• by jonadab (583620)
      Java doesn't suck nearly as bad as it used to.

      Not that I've become a huge fan, or anything. I'm just saying, I remember when it was excruciatingly horrible, and these days it's closer to mediocre. I suspect part of the reason is that today's hardware can handle a few more CPU cycles and a somewhat larger memory footprint than a typical 486 SX was really comfortably up to.

      I'm speaking here from purely a user's perspective. What Java is like for programmers is a separate question.
  • While Jitsi is nice and all, it looks to me like they have a licensing problem. Jitsi has a dependency on ZRTP4J, which is under the GPL, and Jitsi is under the LGPL. Can anyone explain how this is possible without a license exception? And if they have a license exception, where is it documented? and isn't transfered upstream? If so, why not just make ZRTP4J LGPL instead of GPL? And why are they releasing the whole application under the LGPL, and not the GPL anyway?

  • I'm going to add support for the Propbridge telepresence rig to the Android version of this. All they need to do is literally add two lines of code, everything else is done by the embedded system. How can I get a hold of the dev team? There's no contact-us page.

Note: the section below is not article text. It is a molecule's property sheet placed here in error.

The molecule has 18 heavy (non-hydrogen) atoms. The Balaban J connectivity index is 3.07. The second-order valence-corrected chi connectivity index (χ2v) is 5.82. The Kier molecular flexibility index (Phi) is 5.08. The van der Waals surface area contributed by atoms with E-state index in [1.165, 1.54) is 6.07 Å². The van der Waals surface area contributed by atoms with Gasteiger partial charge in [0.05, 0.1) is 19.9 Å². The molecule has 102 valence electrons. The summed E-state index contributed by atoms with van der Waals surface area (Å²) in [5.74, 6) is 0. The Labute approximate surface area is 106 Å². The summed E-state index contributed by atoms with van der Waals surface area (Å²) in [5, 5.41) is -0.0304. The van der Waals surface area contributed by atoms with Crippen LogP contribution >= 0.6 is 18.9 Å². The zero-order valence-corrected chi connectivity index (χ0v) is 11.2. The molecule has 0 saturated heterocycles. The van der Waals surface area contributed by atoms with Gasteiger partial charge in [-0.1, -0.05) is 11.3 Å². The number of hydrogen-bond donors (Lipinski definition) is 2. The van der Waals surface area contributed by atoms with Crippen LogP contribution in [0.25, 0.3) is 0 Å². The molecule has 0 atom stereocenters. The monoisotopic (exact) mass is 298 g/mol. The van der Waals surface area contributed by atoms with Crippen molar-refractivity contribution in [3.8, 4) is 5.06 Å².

• We tried it with my team, the interface is incredibly slow, but it works without problems. I just can't understand how an IM application released in 2013 manages to be so slow on a pretty modern computer.... Oh, yeah, Java. /usr/bin/java -classpath /usr/share/jitsi/lib/jdic_stub.jar:/usr/share/jitsi/lib/jdic-all.jar:/usr/share/jitsi/lib/felix.jar:/usr/share/jitsi/lib/bcprovider.jar:/usr/share/jitsi/sc-bundles/sc-launcher.jar:/usr/share/jitsi/sc-bundles/util.jar -Djna.library.path=/usr/share/jitsi/lib/native
  • by Bearhouse (1034238) on Wednesday March 06, 2013 @04:02PM (#43096509)

    http://www.onsip.com/voip-phone-reviews/jitsi [onsip.com]

    Downloading it now...let's hope they get it out Android and iOS soon.

    (For those saying, "we'll never see this on iOS, well, Apple has "let in" Skype & Viber, so why not?)

    • by metamatic (202216)

      (For those saying, "we'll never see this on iOS, well, Apple has "let in" Skype & Viber, so why not?)

      Jitsi is GPL, and Apple's mandatory license terms are incompatible with GPL software.

      • by Fnord666 (889225)

        Jitsi is GPL, and Apple's mandatory license terms are incompatible with GPL software.

        Actually jitsi is LGPL.

        Jitsi is Open Source / Free Software, and is available under the terms of the LGPL.

        • by metamatic (202216)

          Thanks for the correction. Conclusion still applies though. App Store doesn't allow shared libraries and has mandatory license terms incompatible with the LGPL.

    • Skype does for free what Jitsi does for free. So what's the big deal?

      If you want SIP service to call PSTN (landline) numbers, OnSIP (for example) is a hell of a lot MORE expensive than Skype.